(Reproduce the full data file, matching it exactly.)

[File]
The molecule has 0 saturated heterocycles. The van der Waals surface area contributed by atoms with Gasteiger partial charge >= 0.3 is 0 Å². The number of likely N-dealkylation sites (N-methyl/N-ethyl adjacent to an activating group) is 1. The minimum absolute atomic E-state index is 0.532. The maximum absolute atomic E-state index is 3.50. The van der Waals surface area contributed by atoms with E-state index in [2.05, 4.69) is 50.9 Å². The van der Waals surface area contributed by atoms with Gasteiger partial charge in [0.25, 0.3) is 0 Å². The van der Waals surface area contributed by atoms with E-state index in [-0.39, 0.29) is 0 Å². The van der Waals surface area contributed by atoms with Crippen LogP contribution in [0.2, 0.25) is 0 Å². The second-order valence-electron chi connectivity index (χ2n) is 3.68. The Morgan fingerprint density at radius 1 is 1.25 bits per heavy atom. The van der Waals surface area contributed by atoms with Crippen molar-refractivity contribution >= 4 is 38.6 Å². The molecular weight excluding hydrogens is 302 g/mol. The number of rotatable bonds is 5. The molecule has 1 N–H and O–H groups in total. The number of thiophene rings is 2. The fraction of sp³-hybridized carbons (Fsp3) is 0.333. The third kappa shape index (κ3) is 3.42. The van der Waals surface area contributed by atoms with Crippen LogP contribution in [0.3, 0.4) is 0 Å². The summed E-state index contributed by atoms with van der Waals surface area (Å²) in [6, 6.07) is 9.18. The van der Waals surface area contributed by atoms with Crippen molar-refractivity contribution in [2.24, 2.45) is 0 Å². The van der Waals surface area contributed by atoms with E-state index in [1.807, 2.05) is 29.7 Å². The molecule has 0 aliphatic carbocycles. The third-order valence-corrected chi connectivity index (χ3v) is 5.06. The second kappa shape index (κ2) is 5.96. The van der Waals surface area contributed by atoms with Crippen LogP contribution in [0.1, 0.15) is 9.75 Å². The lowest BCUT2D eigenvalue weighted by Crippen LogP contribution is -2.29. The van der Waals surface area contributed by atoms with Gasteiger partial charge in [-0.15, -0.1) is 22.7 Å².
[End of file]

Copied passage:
The molecule has 0 saturated heterocycles. The van der Waals surface area contributed by atoms with Gasteiger partial charge >= 0.3 is 0 Å². The number of likely N-dealkylation sites (N-methyl/N-ethyl adjacent to an activating group) is 1. The minimum absolute atomic E-state index is 0.532. The maximum absolute atomic E-state index is 3.50. The van der Waals surface area contributed by atoms with E-state index in [2.05, 4.69) is 50.9 Å². The van der Waals surface area contributed by atoms with Gasteiger partial charge in [0.25, 0.3) is 0 Å². The van der Waals surface area contributed by atoms with E-state index in [-0.39, 0.29) is 0 Å². The van der Waals surface area contributed by atoms with Crippen LogP contribution in [0.2, 0.25) is 0 Å². The second-order valence-electron chi connectivity index (χ2n) is 3.68. The Morgan fingerprint density at radius 1 is 1.25 bits per heavy atom. The van der Waals surface area contributed by atoms with Crippen molar-refractivity contribution >= 4 is 38.6 Å². The molecular weight excluding hydrogens is 302 g/mol. The number of rotatable bonds is 5. The molecule has 1 N–H and O–H groups in total. The number of thiophene rings is 2. The fraction of sp³-hybridized carbons (Fsp3) is 0.333. The third kappa shape index (κ3) is 3.42. The van der Waals surface area contributed by atoms with Crippen LogP contribution in [0.3, 0.4) is 0 Å². The summed E-state index contributed by atoms with van der Waals surface area (Å²) in [6, 6.07) is 9.18. The van der Waals surface area contributed by atoms with Crippen molar-refractivity contribution in [2.24, 2.45) is 0 Å². The van der Waals surface area contributed by atoms with E-state index in [1.807, 2.05) is 29.7 Å². The molecule has 0 aliphatic carbocycles. The third-order valence-corrected chi connectivity index (χ3v) is 5.06. The second kappa shape index (κ2) is 5.96. The van der Waals surface area contributed by atoms with Crippen LogP contribution in [0.1, 0.15) is 9.75 Å². The lowest BCUT2D eigenvalue weighted by Crippen LogP contribution is -2.29. The van der Waals surface area contributed by atoms with Gasteiger partial charge in [-0.15, -0.1) is 22.7 Å².